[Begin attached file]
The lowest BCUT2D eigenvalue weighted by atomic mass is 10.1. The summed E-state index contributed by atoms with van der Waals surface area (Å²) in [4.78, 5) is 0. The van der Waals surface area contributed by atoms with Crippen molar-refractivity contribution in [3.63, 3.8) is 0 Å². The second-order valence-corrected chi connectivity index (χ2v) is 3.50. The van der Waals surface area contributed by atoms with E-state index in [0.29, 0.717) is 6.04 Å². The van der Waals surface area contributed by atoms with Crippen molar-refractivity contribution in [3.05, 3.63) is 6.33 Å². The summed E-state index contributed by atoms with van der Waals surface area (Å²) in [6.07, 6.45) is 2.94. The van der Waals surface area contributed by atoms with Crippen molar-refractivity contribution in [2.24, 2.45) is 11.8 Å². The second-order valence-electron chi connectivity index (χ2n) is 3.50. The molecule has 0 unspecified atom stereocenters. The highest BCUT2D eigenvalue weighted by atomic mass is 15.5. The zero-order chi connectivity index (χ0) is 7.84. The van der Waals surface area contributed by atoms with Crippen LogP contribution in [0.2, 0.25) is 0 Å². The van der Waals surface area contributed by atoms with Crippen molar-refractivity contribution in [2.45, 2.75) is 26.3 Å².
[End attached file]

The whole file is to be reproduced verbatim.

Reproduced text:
The lowest BCUT2D eigenvalue weighted by atomic mass is 10.1. The summed E-state index contributed by atoms with van der Waals surface area (Å²) in [4.78, 5) is 0. The van der Waals surface area contributed by atoms with Crippen molar-refractivity contribution in [3.63, 3.8) is 0 Å². The second-order valence-corrected chi connectivity index (χ2v) is 3.50. The van der Waals surface area contributed by atoms with E-state index in [0.29, 0.717) is 6.04 Å². The van der Waals surface area contributed by atoms with Crippen molar-refractivity contribution in [3.05, 3.63) is 6.33 Å². The summed E-state index contributed by atoms with van der Waals surface area (Å²) in [6.07, 6.45) is 2.94. The van der Waals surface area contributed by atoms with Crippen molar-refractivity contribution in [2.24, 2.45) is 11.8 Å². The second-order valence-electron chi connectivity index (χ2n) is 3.50. The molecule has 0 unspecified atom stereocenters. The highest BCUT2D eigenvalue weighted by atomic mass is 15.5. The zero-order chi connectivity index (χ0) is 7.84. The van der Waals surface area contributed by atoms with Crippen LogP contribution in [0.2, 0.25) is 0 Å². The van der Waals surface area contributed by atoms with Crippen molar-refractivity contribution in [2.45, 2.75) is 26.3 Å².